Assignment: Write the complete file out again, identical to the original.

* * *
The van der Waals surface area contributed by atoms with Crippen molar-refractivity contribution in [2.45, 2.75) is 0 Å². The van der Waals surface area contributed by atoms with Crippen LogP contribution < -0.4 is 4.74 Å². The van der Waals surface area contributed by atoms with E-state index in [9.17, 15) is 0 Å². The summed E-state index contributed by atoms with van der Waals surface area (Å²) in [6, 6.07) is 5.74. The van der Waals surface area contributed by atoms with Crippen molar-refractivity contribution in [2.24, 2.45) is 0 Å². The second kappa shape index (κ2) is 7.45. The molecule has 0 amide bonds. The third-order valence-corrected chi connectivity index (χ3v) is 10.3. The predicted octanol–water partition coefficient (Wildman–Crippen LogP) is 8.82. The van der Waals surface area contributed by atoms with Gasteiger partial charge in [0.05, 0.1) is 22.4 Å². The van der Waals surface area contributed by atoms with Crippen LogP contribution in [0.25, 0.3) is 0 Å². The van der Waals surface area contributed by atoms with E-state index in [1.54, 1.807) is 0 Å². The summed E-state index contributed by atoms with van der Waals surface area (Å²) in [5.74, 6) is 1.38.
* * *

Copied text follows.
The van der Waals surface area contributed by atoms with Crippen molar-refractivity contribution in [2.45, 2.75) is 0 Å². The van der Waals surface area contributed by atoms with Crippen LogP contribution < -0.4 is 4.74 Å². The van der Waals surface area contributed by atoms with E-state index in [9.17, 15) is 0 Å². The summed E-state index contributed by atoms with van der Waals surface area (Å²) in [6, 6.07) is 5.74. The van der Waals surface area contributed by atoms with Crippen molar-refractivity contribution in [2.24, 2.45) is 0 Å². The second kappa shape index (κ2) is 7.45. The molecule has 0 amide bonds. The third-order valence-corrected chi connectivity index (χ3v) is 10.3. The predicted octanol–water partition coefficient (Wildman–Crippen LogP) is 8.82. The van der Waals surface area contributed by atoms with Gasteiger partial charge in [0.05, 0.1) is 22.4 Å². The van der Waals surface area contributed by atoms with Crippen LogP contribution in [0.25, 0.3) is 0 Å². The van der Waals surface area contributed by atoms with E-state index in [1.54, 1.807) is 0 Å². The summed E-state index contributed by atoms with van der Waals surface area (Å²) in [5.74, 6) is 1.38.